In the context of calls for a `third way' which proposes the abandonment of many of the social democratic and statist commitments of the postwar era, this paper reviews both the responsibilities accepted by peak bodies such as ACOSS and those that ought to be retained by government. It is sceptical of claims that social policy debates in Australia lead to the conclusion that welfare state development here has been satisfactory. Social democratic objectives (derived from intellectual contributions in the 1940s and 1950s as swell as from the comparative political economy of the 1980s and 1990s) emphasize more decommodified provision of services than can be readily admitted in Australia. If the demand for social welfare and social policy continues to increase to the extent suggested by past and present circumstances, serious implications emerge for both public and private providers.
Community sector workers are familiar with ACOSS's 1998 attempts to influence `the next government' as well as with its earlier paper Keeping sight of the goal: the limits of contracts and competition in community services (1997). Not unexpectedly, ACOSS has defended `community organizations' and the provision of `human services' against the application of market criteria. The 1997 paper claimed that competition is an inappropriate criterion for the welfare sector because it is likely to lead to (a) increased insecurity, (b) lower levels of community infrastructure, (c) reduced levels of inter-agency co-operation, (d) less autonomy for providers, (e) less choice for beneficiaries, (f) an inappropriate trade-off between efficiency and equity, and, in general, (g) a `distortion of purpose' in the nonprofit community sector.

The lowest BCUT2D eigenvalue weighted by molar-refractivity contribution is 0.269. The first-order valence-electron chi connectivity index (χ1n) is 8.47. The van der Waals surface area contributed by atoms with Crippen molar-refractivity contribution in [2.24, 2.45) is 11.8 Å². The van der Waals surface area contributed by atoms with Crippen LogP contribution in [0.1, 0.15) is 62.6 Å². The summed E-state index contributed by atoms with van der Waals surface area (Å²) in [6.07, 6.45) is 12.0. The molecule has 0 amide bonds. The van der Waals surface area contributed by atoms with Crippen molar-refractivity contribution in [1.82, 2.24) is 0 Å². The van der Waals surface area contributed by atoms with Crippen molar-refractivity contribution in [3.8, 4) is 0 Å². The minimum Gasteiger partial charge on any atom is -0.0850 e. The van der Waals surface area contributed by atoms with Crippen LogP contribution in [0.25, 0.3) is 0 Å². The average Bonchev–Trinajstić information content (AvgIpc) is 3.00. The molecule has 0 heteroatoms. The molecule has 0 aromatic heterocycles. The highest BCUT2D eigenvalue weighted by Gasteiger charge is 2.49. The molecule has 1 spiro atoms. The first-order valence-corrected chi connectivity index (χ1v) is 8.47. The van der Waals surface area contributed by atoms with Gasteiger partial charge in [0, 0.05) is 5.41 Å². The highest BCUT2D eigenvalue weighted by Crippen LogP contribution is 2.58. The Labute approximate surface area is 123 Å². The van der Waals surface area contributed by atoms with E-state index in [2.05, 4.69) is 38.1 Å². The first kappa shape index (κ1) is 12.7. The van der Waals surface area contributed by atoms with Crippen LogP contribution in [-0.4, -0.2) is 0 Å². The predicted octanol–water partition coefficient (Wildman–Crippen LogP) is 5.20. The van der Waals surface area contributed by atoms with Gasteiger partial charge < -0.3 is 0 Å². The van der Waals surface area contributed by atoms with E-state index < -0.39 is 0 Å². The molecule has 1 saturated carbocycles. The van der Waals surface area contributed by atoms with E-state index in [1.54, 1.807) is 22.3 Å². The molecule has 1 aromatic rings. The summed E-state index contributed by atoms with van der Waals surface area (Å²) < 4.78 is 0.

ACOSS also asserted the legitimacy of a range of public principles which fairly explicitly contradict the austere principles of economic rationalism.
(a) the desirability of citizenship entitlements;
(b) the need for a viable concept of the public good -- which is not equated with successful, efficient, competitive, flexible, cost-minimizing or consumer-oriented provision;
(c) the need for a mixed economy -- wherein government plays a facilitative role, by sponsoring, not just complementing, private economic activity, by managing economic fluctuations, by underwriting new economic activity (through, for example, infrastructure provision) and by cross-subsidization of activity deemed desirable by the political process but not by market processes.
These principles were extended during 1998 by ACOSS's affirmation of `the valuable role of non-profit agencies in policy development and the promotion of active citizenship'. Such aspects of the ACOSS perspective obviously invoke a broader range of contentious issues than those implied by a defence of non-profit community activities. During the 1998 federal election campaign, ACOSS's evaluations of the major parties' taxation reform proposals revealed quite explicitly the sector's pretensions to influencing the whole of social and economic development, on the grounds that decent social policy is necessary for decent economic management.
The wider endorsements of political and policy arrangements consonant with the discharge of welfare responsibilities leads ACOSS to having policy commitments in respect of
- full employment,
- taxation reform,
- budgetary policy,
- wage and labour market policy,
- anti-recessionary strategies,
- the general level of regulation and de-regulation,
- industry development (and industry policy),
- social and economic inequality,
- public and private provision of infrastructure, and
- the role of other organizations (such as the BCA, the ACCI and the ACTU) in macro-policy making.
In these respects, ACOSS (as a key peak-level organization in the non-profit community and human services sector concerned with research and policy advocacy) has at times emerged as a major influence on social development under social democratic auspices. …